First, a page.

Stewardship is under pressure as Jewell takes over Interior
Former REI chief Sally Jewell steps into a vast federal enterprise where the tension between economic use, protection and recreation is fierce.
Special to The Seattle Times
The national press is infatuated with Sally Jewell as the outdoorsy new secretary of the Interior. In the Seattle area, it’s nearly impossible to find people who don’t have good things to say about the former chief executive of REI.
She will need all this goodwill and more, because the Interior Department can be a school for scandal.
Most recently, in 2008, the wing of the department that collects oil and gas royalties was caught up in allegations of financial improprieties, cocaine use, sexual misconduct and taking gifts from energy companies.
Back in the 1920s, the department was the epicenter of the infamous Teapot Dome scandal that defined the Harding administration, where oil companies bribed Interior Secretary Albert Fall to lease naval petroleum reserves. Fall became the first former Cabinet member to serve prison time.
Before Jewell, the last Washington resident to become Interior Secretary was Richard Achilles Ballinger, appointed by President Taft in 1909. The former Seattle mayor gave his name to what was popularly known at the time as the Ballinger Affair. Although improprieties were alleged, Ballinger was cleared.
But the controversy was part of a split between Ballinger and Gifford Pinchot, Theodore Roosevelt’s beloved Forest Service chief. Pinchot and his allies claimed Ballinger favored private exploitation over conservation. When Taft fired Pinchot, it began a conflict in the Republican Party that cost it the next presidential election.
This is not a dull, political patronage job.
The Interior Department sits at a unique juncture of the economy.
A department report stated that in 2011 it was responsible for $385 billion in economic activity and supporting more than 2 million jobs. These ranged from tourism, to National Parks and other Interior-managed lands, to extraction of oil, gas and coal as well as hydropower.
And this is on top of the department’s 70,000 employees and $11 billion budget. Unlike the Defense Department, Interior isn’t a major customer of the private sector. Unlike Treasury, it is not primarily a regulator. Instead, it faces a difficult task of being steward of the public’s lands but also overseeing and even encouraging the private exploitation of many of them.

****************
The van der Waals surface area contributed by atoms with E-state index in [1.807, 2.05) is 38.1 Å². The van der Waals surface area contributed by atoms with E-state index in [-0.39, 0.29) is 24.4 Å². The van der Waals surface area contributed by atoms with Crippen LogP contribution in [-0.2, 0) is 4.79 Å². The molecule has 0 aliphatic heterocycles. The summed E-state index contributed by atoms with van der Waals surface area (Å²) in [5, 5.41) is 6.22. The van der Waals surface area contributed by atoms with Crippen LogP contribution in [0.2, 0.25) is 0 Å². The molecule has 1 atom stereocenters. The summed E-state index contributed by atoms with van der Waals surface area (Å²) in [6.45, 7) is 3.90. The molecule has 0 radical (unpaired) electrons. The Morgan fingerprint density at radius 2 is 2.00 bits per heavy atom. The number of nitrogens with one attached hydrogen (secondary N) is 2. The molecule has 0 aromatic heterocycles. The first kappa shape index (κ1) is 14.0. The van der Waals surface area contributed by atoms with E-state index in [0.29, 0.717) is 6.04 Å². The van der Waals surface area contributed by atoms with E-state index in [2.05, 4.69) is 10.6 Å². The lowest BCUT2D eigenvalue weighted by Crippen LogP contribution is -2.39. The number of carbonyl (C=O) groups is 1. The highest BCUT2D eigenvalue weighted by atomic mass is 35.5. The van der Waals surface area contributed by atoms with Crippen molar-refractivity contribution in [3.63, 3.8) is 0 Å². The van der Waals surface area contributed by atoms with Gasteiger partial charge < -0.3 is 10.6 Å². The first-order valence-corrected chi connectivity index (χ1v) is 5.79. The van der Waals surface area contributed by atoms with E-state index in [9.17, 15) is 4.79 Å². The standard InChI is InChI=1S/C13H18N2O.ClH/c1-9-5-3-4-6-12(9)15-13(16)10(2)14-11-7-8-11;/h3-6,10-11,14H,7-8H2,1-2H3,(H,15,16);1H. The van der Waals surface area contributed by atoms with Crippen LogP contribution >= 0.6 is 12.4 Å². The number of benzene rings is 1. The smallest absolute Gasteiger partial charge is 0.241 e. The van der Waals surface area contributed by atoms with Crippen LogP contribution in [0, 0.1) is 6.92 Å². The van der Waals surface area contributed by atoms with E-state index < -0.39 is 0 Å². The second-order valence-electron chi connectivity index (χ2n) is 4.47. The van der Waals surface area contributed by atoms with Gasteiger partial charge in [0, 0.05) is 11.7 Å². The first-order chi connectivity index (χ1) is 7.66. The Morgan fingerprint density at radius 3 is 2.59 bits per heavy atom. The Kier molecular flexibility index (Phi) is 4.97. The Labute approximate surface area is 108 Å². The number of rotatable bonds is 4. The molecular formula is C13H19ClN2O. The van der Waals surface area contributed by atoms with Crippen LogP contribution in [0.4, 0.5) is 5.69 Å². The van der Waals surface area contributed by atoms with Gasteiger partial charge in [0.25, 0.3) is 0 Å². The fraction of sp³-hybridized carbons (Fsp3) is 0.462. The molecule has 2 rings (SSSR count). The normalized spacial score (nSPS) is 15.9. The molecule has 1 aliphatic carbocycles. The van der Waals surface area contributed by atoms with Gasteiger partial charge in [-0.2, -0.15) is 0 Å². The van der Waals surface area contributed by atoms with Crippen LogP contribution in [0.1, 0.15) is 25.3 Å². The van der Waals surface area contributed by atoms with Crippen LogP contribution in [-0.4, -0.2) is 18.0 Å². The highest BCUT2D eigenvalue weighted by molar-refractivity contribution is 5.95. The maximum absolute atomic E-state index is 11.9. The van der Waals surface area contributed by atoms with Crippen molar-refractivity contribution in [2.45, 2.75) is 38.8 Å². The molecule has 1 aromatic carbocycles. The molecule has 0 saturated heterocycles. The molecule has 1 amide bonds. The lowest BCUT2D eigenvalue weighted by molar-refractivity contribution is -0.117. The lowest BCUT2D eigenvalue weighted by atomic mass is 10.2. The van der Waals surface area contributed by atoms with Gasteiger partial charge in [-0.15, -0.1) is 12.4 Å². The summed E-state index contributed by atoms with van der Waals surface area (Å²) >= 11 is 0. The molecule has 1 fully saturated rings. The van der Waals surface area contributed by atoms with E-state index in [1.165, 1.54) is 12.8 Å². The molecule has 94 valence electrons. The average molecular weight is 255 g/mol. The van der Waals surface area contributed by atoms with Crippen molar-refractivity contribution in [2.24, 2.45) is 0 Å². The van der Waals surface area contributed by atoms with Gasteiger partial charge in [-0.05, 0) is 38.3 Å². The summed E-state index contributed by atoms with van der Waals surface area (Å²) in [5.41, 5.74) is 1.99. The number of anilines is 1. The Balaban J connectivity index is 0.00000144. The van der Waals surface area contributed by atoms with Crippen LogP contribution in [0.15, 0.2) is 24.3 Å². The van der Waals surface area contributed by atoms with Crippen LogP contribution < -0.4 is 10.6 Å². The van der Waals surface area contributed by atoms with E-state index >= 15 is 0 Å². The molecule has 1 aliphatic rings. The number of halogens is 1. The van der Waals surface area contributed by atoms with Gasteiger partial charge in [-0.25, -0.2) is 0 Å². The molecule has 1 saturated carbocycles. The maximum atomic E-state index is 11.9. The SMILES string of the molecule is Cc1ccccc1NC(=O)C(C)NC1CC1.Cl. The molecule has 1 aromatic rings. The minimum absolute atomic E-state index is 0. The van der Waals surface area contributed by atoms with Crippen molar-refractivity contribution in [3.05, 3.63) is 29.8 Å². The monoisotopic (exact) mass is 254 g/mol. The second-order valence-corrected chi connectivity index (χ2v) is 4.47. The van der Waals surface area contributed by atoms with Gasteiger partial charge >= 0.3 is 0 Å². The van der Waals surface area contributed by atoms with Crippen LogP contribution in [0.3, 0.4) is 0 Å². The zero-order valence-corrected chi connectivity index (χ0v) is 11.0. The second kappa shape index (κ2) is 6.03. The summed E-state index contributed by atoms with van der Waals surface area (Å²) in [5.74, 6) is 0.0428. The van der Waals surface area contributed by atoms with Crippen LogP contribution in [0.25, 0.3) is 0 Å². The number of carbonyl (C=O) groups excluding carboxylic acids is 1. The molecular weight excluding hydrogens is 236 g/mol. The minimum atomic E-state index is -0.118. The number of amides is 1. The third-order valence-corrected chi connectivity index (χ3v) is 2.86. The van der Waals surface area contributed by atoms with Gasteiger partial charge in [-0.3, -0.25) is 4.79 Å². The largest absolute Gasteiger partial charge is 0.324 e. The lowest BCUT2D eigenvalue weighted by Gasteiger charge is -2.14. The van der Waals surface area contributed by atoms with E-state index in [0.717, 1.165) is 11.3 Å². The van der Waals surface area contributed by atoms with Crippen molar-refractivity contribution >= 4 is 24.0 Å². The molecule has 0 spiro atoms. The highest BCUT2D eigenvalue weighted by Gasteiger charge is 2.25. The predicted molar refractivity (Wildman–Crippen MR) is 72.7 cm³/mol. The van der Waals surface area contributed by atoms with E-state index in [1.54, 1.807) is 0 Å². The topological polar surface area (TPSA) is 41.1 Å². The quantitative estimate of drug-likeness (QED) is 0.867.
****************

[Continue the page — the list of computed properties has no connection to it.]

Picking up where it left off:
Most of the 20 percent of the nation’s land managed by the department is in the West. Hence, in the modern era, Interior secretaries usually have been Westerners. Interior also oversees 35,000 miles of coastline and 1.76 billion acres of outer continental shelf.
It is the largest manager and supplier of water in the Western states, too, making its Bureau of Reclamation one of the most significant forces behind the urbanization of the Southwest.
Interior secretaries can’t go much further than the presidents under which they serve. Still, some have been distinguished, while a handful of others were mountebanks or placeholders.
Harold Ickes was secretary from 1933 to 1946 and was one of the major players in the New Deal, when he oversaw massive infrastructure investments. His name appears on the plaque of Grand Coulee Dam among many other projects still used today. Arizona’s Stewart Udall was a standout in the Kennedy administration when conservation was emphasized.
Jewell comes to the department at a different time.
Local politicians and public-land users are as restive about the large segments controlled by the federal government as when the sentiment ignited the so-called Sagebrush Rebellion in the 1970s. But the West is much more populous. The tension between stewardship and economic use, protection and recreation is fierce.
But the big pressure is coming from oil companies and Congress to open more public lands and the continental shelf to exploration and production. Jewell’s training as a petroleum engineer will come in handy.
The Obama administration has opened millions of acres for oil and gas leases. Critics say this still isn’t enough. On the other hand, 70 percent of offshore leases and 56 percent of the acres leased in the Lower 48 states are idle. Ensuring that companies pay their royalties is a long-standing challenge. And spills and other environmental contamination are constant dangers.
Conservationists are alarmed at the fossil-fuel push, but they don’t have the money to influence Congress or the administration much. Meanwhile, the drive to make the United States “the next Saudi Arabia” is leaving out the economic costs of adding to climate change.
Interior’s Bureau of Land Management also operates programs for leasing public lands for wind, solar and other renewable energy. But without a carbon tax, the private sector won’t invest much there. And this native Westerner’s heart breaks to think of pristine desert profaned with huge solar arrays.
No matter. We are in a cycle where exploitation has the juice. Conservation and stewardship will be pressed to hold their own, particularly faced with government austerity.
Amid all these battles — to update a metaphor coined by Theodore Roosevelt, who deeply cared about this department — Sally Jewell will be the woman in the arena.
You may reach Jon Talton at firstname.lastname@example.org
About Jon Talton
Jon Talton comments on economic trends and turning points, putting them into context with people, place and the environment in the Pacific Northwest